Water Board Energy, Waterschap Aa en Maas, Den Bosch, The Netherlands

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  • Contact: Waterschap Aa en Maas
  • More info: www.aaenmaas.nl
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The Dutch water boards would like to become one of the largest suppliers of green energy in the Netherlands.

The water boards would like to realise energy production and the re-use of heat at 350 sewage treatment plants. Eventually more than one million Dutch will be provided with green energy from the water boards; a start has been made in the cities of Den Bosch, Tilburg and Nieuwegein.

Scheme showing how waste can be used as energy © Energie Fabriek

The Waterschap Aa en Maas will use the produced energy firstly for its own use; the surplus will be turned over to the power grid and can be bought through the green energy provider Greenchoice by citizens in the region. This is in line with the ambitions of the municipality of Den Bosch to be energy-neutral by 2050. Not only the recovery of heat from wastewater and the energy production from anaerobic digestion but also the recovery of nutrients for agriculture helps to close the cycles. Minerals such as phosphates and potassium are recovered from the sludge and supplied to the agricultural sector.

The project is also investigating whether it is cost-effective to separate faeces from sewage water before it enters the treatment plant. This is more efficient for the biological treatment; it produces more sludge and twice as much biogas can be produced.

Thermal pressure-mediated hydrolysis is also being studied for the anaerobic digestion process. Anaerobic digestion works better under high pressure and high temperatures; this delivers much more energy.

Some of the waste management company lorries at Treurenburg in Den Bosch will run on biogas. Another part of the biogas will be used to drive the motors of the treatment plant that produce electricity. The energy will be sold through Greenchoice. Greenchoice guarantees that the consumers will pay less for the water board’s green energy than the usual rates for grey energy in the region.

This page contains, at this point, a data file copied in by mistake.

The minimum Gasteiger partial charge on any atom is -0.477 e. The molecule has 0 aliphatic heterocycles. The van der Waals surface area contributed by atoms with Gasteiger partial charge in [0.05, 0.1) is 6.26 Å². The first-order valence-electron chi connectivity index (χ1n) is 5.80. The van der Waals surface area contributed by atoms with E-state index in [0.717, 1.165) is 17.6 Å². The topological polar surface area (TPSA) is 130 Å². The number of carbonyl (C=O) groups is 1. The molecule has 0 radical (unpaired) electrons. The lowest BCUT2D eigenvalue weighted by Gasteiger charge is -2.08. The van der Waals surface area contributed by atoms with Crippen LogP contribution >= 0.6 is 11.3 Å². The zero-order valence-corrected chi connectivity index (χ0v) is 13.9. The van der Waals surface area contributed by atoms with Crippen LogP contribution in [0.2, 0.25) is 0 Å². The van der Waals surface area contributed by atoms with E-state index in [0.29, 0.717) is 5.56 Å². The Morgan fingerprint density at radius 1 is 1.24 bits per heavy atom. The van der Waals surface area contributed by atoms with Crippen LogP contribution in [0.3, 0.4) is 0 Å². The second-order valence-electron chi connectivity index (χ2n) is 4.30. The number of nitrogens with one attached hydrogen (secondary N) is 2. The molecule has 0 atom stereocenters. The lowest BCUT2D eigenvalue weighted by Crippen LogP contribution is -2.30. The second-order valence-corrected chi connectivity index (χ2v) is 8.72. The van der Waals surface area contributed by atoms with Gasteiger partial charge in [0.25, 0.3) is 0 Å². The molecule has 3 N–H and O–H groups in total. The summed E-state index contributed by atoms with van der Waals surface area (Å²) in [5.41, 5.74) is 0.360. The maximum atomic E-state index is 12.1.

With the renovation of the treatment plant the surroundings will also be improved. The plant itself will be surrounded by trees and an observation tower will be added. From this tower there is a view of the entire property but also of the new nature and recreation area on the other side. The treated wastewater flows through this water-rich nature area into the Dieze river

[Waterschapsenergie, 2011]

A new project is the provision of biogas to Heineken. The wastewater treatment in Den Bosch daily cleans 45 million liters of sewage. The water is cleaned so well that people can swim and fish in it. During the cleaning process, energy is extracted from stool: biogas. This biogas is now already converted to power. When the new building of the RWZI is complete, the biogas will be upgraded to natural gas quality. Heineken will be using it to heat its business processes. Furthermore, 50 garbage trucks of the municipality will run on the gas. This is a profit for the climate and for the pockets; driving on biogas is ten times cleaner than diesel for half the price.

www.hieropgewekt.nl

Heineken waste service © Waterschap Aa en Maas

RWZI Den Bosch and waste service (October 2013) © Waterschap Aa en Maas

The energy usage of sewage treatment plants in the Netherlands © Energie Fabriek

Principle scheme of the process in a energy producing sewage treatment plant © Energie Fabriek

© Energie Fabriek

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